Today’s Solutions: December 01, 2023

It should be our goal, everyone’s goal, to live long and to live well. Investing in your later years doesn’t just mean putting away and investing money or buying a house. It means strengthening our relationships, staying mentally and physically active, and utilizing preventative health care. As it turns out, one method for preventing dangerous falls in later life can be staying sharp today. 

A simple cognitive test in mid-life can predict if one’s at risk of falling later in life. 

Studying words and cognition for physical balance

A new study from University College London found that lower scores in tests on word memory, verbal fluency, processing speed, and cognitive ability in one’s 50s are early indicators of diminished balance in later life. 

“Our research highlights that there is a strong cognitive component involved in successful balance,” said Dr. Joanna Blodgett, lead author of the paper. “Current balance/fall risk interventions tend to focus on physical aspects, such as strength or balance training. However, it may now be useful to investigate if interventions that improve cognition could also improve balance.”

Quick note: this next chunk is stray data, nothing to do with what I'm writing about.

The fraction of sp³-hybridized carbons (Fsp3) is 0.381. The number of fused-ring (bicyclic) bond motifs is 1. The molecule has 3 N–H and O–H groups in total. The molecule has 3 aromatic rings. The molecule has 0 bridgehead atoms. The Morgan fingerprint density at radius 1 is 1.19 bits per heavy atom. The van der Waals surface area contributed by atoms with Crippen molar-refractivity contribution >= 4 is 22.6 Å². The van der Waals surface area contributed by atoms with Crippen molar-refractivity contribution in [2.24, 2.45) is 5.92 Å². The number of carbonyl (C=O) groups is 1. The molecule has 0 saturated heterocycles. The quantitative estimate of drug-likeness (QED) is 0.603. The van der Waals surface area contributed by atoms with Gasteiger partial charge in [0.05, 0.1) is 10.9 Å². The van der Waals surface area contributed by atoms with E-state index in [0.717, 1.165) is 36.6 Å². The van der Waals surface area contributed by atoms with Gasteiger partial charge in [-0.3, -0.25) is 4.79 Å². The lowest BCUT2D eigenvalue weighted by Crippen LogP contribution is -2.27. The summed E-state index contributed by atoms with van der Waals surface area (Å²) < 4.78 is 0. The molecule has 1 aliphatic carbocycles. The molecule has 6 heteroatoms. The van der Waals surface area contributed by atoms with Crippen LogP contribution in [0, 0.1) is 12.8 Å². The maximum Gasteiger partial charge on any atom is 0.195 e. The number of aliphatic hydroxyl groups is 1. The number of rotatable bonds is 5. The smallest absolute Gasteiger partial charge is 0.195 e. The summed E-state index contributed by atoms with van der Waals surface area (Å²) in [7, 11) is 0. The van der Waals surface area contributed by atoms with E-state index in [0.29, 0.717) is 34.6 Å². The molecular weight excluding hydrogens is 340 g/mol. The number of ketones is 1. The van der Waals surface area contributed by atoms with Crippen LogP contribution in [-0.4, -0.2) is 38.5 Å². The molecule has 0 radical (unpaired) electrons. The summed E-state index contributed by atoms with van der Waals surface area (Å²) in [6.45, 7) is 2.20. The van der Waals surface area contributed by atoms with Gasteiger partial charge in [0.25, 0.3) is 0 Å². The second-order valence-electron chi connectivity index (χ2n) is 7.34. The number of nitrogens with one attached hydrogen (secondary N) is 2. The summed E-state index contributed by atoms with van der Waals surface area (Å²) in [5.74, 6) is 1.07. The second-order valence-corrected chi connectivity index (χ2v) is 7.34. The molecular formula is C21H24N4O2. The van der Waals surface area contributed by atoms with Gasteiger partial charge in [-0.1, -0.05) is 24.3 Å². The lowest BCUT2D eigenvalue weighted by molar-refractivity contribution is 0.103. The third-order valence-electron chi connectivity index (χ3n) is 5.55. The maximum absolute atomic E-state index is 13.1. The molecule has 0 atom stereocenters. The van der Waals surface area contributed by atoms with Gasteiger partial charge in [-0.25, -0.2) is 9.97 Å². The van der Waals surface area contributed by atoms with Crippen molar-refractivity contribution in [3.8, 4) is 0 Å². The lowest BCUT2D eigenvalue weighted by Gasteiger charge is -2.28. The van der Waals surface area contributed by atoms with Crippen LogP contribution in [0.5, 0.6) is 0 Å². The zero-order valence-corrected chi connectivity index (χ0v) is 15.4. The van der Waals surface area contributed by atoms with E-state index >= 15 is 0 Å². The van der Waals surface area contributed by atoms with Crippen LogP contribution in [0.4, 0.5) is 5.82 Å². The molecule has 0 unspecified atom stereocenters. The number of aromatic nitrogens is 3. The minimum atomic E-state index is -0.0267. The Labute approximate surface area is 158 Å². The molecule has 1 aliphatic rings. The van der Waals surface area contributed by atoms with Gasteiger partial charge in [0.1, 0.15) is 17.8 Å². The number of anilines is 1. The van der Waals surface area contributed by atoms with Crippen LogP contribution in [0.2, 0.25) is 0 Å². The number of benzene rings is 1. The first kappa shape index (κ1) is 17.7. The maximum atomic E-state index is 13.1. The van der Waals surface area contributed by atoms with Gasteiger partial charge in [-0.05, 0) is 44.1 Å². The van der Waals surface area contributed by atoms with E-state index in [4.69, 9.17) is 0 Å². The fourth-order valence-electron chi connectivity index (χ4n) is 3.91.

Falling is one of the most common causes of injury for individuals over 75, and this has often been brushed aside as an unavoidable part of aging, with few researchers looking into the whys and hows of seniors falling down.  

In the past, most research has focused on the purely physical component of poor balance later in life, with one’s musculature and skeletal structure. Now, research shows that our systems are more complicated than that and that the brain plays a big role. 

“Our research shows that given the crucial neural integration of sensory input and motor response required to maintain balance is one of the physical capability measures most closely linked to cognitive ability,” said Blodgett to the Guardian.

Training now to improve balance later

These findings might seem alarming at first. However, now neurological researchers are investigating the use of cognitive training to improve one’s balance later in life. There are numerous tests, exercises, and practices that one can work into their daily life to improve their cognition. 

In the near future, we may hear new news stories advising us to do crossword puzzles or read more for the sake of our balance in later life. In any case, you have only to gain by keeping sharp, reading more, or enjoying puzzles with friends and family, to help yourself in the future.

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